Nova Scotia Meal
Eat local: That’s the message Tracy Tate, 17, wants to spread by organizing and hosting an event called Nova Scotia Meal this October. “There’s just not enough awareness about eating locally,” says Tate from her family’s third generation dairy farm in Antigonish County. By putting on a large community supper made entirely from Nova Scotian ingredients, Tate hopes to encourage people to start actively thinking about the food purchasing choices they make.
Tate has grown up hearing about the struggles farmers have with selling their products locally. “We are competing against farmers in other countries who can take advantage of cheaper labour, less rigorous inspection processes and growth hormones,” says Tate. Most of the food produced in the province gets shipped elsewhere because it’s difficult for local farmers to sell their products to the various supermarkets in Nova Scotia. This is, in part, due to the fact that many Nova Scotians aren’t quite ready to pay a slightly higher premium for local products. The Nova Scotia Meal may start to change this.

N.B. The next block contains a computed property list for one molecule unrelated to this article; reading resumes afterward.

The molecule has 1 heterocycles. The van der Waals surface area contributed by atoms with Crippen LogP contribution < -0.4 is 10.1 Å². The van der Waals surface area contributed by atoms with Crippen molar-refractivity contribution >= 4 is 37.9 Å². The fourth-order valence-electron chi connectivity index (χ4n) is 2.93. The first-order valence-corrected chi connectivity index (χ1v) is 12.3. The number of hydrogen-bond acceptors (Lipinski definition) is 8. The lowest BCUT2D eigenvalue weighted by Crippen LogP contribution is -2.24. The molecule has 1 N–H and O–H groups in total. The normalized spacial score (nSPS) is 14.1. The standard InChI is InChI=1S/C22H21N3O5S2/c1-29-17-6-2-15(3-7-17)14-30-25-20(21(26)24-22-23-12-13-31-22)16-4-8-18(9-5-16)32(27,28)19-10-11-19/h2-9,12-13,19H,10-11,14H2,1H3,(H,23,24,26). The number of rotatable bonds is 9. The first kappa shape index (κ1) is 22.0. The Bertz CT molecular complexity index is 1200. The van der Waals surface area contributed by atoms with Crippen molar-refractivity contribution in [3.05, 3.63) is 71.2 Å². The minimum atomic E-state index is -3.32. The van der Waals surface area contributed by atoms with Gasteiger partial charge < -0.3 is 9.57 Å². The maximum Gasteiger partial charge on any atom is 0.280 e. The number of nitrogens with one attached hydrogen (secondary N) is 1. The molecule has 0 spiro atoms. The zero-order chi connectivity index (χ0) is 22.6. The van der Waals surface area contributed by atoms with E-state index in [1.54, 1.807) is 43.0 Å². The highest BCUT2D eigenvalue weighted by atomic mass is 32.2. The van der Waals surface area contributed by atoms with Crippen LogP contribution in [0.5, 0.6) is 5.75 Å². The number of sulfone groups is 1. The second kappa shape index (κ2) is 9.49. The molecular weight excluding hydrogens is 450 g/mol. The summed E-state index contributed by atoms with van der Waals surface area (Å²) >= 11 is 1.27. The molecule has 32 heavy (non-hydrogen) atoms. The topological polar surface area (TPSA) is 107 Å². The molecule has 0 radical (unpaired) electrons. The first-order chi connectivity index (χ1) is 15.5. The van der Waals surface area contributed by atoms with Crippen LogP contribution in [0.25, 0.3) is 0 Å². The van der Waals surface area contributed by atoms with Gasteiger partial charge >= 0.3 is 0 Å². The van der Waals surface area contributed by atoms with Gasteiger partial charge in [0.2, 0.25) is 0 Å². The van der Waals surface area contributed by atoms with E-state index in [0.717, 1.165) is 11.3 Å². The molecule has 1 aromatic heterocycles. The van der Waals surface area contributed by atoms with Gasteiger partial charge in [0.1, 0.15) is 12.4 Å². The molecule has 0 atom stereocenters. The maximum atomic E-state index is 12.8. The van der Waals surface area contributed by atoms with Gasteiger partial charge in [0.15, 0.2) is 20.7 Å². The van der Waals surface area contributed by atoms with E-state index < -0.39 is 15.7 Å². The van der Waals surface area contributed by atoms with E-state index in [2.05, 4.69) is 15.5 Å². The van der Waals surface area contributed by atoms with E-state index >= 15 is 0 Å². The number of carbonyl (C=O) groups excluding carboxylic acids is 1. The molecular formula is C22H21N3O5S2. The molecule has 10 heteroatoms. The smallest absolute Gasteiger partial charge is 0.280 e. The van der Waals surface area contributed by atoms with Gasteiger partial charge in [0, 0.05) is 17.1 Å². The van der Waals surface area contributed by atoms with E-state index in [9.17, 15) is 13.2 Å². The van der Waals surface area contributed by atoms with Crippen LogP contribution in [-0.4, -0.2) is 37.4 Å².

With produce from her own garden, as well local fruit, milk and beef, Tate’s caterer will be whipping up culinary delights that are 100% Nova Scotian for the over 200 expected guests. And the rows upon rows of potatoes, beans, turnips, carrots, tomatoes, cucumbers and onions that Tate planted a month ago indicate her confidence in a full house. “There’s always the Farmers’ Market in Antigonish if I don’t have quite enough,” says Tate with a smile.
As the event draws ever closer, Tate has been busily organizing some of the other details of the meal. With the community centre in St. Andrews to book, insurance to get, and a liquor license to apply for, Tate was in need of a loan, so she applied for the Student in Business loan program, which she heard about at a weekend 4H conference several months ago. The funding will go a long way towards helping with cash flow in the lead up to the event. “As soon as the Nova Scotia Meal takes place, I’ll be paying back the loan in full,” explains Tate. Not satisfied with just breaking even, she is pretty sure she’ll even make money on the event, which will go towards her tuition for the Agricultural Business Program at the Agricultural College in Truro in a year’s time.
What started as a simple school project on eating locally has developed into a passion that Tate hopes will become a career path.
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